Swat Ed: First Inning

Swat Ed is the Phoenix’s biweekly sex education Q & A. We accept all questions and they are kept completely anonymous. If you’re looking for medical advice or a diagnosis for that weird thing on your genitals, get in touch with a medical professional! For everything else, email swatedquestions@gmail.com. Today’s subject matter includes food porn, pain during sex, and female-bodied anatomy.

My friend introduced me to these food porn videos where people eat and you can hear their eating noises. Since it’s called food porn, I was wondering if people actually get off to this stuff?

In general, the answer to the question “is there someone who gets  off to this?” is yes. I understand that most of the appeal of food porn videos is in the ASMR effects of the sounds made by eating. However, there is probably a small subset of people who find it sexually appealing.


Why does losing your virginity hurt?

This is a really good question. Firstly, by “losing virginity” you’re probably referring to the first incidence of penis in vagina sex. Although this is the commonly accepted (albeit heteronormative) colloquial meaning, it’s worth noting that virginity has different meanings for different people. Primarily, there are a lot of people who have active sex lives that don’t include PIV. But some people also prefer to define virginity loss based on enjoyment, not necessarily completing a specific physical act. In that case, you might define losing your virginity as the first time you both orgasm from sex, or the first time you have a mutually pleasurable experience.

On to the question of pain during first PIV. Popular culture emphasizes that this is a perpetually painful experience. I’ll start with the “popping cherry” myth. The “cherry” refers to the hymen, which is a piece of tissue that surrounds and sometimes partially or completely covers the vaginal opening. The tearing or stretching of the hymen upon insertion can cause pain and bleeding. There is still a myth that an intact hymen is a sure sign of virginity; this is not the case. Hymens can be stretched or torn through physical activity like horseback riding and gymnastics or by using tampons or masturbating.

So hymens tearing can be painful (for some people more than others). The other, potentially more problematic source of pain from first PIV is tenseness in the vaginal muscles. Dryness exacerbates this, so using lube can take away that stressor. Pain from a hymen tearing is typically brief; tenseness can hurt for much longer. The way to combat this is to make sure the partner with the vagina is relaxed and turned on; this is one of the many reasons foreplay is so important. Discomfort from tearing or stretching the hymen can be unavoidable, but no one should ever feel intense discomfort because they’re not relaxed or turned on enough. It’s preventable. Some things that can help: having an orgasm before penetration, having sex in a position that allows the receiving partner to relax their muscles completely, and especially extensive foreplay/cunnilingus. Finally, a note about lube: it’s something many people benefit from, but it isn’t a substitute for foreplay that means you can go straight to penetration no problem. Relaxation and genuine physical pleasure are necessary.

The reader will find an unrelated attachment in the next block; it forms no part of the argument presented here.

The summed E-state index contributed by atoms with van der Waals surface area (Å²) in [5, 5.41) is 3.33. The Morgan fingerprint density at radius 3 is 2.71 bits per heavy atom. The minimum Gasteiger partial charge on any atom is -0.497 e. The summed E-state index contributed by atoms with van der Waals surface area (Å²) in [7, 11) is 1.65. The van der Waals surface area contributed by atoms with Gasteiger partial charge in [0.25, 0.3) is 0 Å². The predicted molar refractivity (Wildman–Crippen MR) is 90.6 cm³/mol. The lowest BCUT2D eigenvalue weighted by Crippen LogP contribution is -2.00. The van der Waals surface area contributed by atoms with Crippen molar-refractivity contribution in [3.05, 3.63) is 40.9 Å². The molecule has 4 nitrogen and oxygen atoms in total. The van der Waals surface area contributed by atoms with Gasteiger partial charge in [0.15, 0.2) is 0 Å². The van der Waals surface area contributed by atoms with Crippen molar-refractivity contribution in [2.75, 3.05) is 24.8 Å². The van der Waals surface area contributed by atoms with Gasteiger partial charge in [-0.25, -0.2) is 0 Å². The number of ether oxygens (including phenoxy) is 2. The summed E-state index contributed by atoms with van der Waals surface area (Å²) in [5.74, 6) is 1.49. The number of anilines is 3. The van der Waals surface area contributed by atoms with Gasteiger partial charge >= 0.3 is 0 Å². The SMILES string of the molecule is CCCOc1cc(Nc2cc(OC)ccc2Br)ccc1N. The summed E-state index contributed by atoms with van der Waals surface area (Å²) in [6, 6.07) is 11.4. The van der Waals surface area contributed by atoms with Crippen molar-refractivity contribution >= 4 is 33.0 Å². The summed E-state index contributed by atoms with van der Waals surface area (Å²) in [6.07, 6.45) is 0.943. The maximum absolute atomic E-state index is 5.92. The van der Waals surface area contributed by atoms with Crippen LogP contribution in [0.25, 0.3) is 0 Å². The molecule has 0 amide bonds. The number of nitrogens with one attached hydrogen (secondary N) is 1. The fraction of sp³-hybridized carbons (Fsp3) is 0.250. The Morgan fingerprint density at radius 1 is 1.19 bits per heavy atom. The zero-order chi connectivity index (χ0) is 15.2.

What’s the optimal amount of time for sex to last?

This is something that tends to be an unnecessary source of stress for men; there’s a definite media-enforced idea that lasting for hours is the only way to be a good lover. An important thing to remember: men frequently finish quickly when they haven’t had sex in a while, with a new partner, or out of nervousness. It can be a source of insecurity, so commenting on it is unnecessary.
The reason that finishing quickly is equivocated to female dissatisfaction with sex is basically that many heterosexual interactions treat penetration as the ultimate act of satisfaction for both partners. The majority of women are unable to orgasm from solely penetration; this means that they should orgasm during foreplay. For most women, if they already feel satisfied from foreplay, the duration of intercourse doesn’t matter in the slightest. However, if there has been minimal, unfulfilling foreplay and short intercourse, women come away from the interaction unsatisfied. The moral of the story is that there is no optimal amount of time for sex to last — if both partners feel satisfied, you’re good. For some people, that’s three minutes; for others, it’s 40.


What is the G spot, where is it and is it really such an enjoyable thing for women?

The oft-mysticized G-spot is actually part of the clitoris accessible through the vagina. The clitoris is not limited to the small external part at the top of the vulva; it is a large internal structure that surrounds the vagina and the G-spot is easily accessible just inside the vagina, on the side closest to the woman’s belly button. It has a different texture than the rest of the vaginal walls — it feels rougher. Some people with vaginas really enjoy G-spot stimulation and others do not; if your partner is really into it it can be very enjoyable for them. As with all forms of intimacy, communicate with your partner about what feels best for them and work off of that.  

P. Afdersex '69

P. Afdersex ’69 loves Swarthmore, friendly discussion, and positivity. They are studying human anatomy and communications and hope to one day start a movement toward yonic architecture to balance out the more phallic structures of the world.

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